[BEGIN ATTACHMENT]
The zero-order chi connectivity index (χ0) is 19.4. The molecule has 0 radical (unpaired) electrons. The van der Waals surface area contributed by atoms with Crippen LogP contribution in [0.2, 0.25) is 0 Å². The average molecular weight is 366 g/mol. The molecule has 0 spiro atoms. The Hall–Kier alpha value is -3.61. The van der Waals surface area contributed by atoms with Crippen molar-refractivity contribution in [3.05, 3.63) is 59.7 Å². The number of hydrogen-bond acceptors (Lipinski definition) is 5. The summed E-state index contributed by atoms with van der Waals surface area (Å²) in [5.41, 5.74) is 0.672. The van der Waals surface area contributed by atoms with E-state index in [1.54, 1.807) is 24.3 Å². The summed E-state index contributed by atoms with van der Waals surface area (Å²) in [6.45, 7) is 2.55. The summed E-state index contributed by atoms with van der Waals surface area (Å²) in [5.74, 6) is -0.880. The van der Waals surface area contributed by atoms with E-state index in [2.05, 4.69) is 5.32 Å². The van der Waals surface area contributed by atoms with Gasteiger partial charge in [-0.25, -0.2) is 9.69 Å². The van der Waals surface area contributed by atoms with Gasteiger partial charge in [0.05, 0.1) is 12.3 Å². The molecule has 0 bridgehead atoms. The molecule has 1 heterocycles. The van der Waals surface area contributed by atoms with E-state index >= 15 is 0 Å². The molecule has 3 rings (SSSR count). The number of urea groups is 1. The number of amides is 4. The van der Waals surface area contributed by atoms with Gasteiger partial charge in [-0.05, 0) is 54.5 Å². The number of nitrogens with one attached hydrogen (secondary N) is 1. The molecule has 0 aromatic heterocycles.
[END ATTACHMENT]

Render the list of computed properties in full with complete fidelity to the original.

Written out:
The zero-order chi connectivity index (χ0) is 19.4. The molecule has 0 radical (unpaired) electrons. The van der Waals surface area contributed by atoms with Crippen LogP contribution in [0.2, 0.25) is 0 Å². The average molecular weight is 366 g/mol. The molecule has 0 spiro atoms. The Hall–Kier alpha value is -3.61. The van der Waals surface area contributed by atoms with Crippen molar-refractivity contribution in [3.05, 3.63) is 59.7 Å². The number of hydrogen-bond acceptors (Lipinski definition) is 5. The summed E-state index contributed by atoms with van der Waals surface area (Å²) in [5.41, 5.74) is 0.672. The van der Waals surface area contributed by atoms with E-state index in [1.54, 1.807) is 24.3 Å². The summed E-state index contributed by atoms with van der Waals surface area (Å²) in [6.45, 7) is 2.55. The summed E-state index contributed by atoms with van der Waals surface area (Å²) in [5.74, 6) is -0.880. The van der Waals surface area contributed by atoms with E-state index in [2.05, 4.69) is 5.32 Å². The van der Waals surface area contributed by atoms with Gasteiger partial charge in [-0.25, -0.2) is 9.69 Å². The van der Waals surface area contributed by atoms with Gasteiger partial charge in [0.05, 0.1) is 12.3 Å². The molecule has 0 bridgehead atoms. The molecule has 1 heterocycles. The van der Waals surface area contributed by atoms with E-state index >= 15 is 0 Å². The molecule has 3 rings (SSSR count). The number of urea groups is 1. The number of amides is 4. The van der Waals surface area contributed by atoms with Gasteiger partial charge in [-0.05, 0) is 54.5 Å². The number of nitrogens with one attached hydrogen (secondary N) is 1. The molecule has 0 aromatic heterocycles.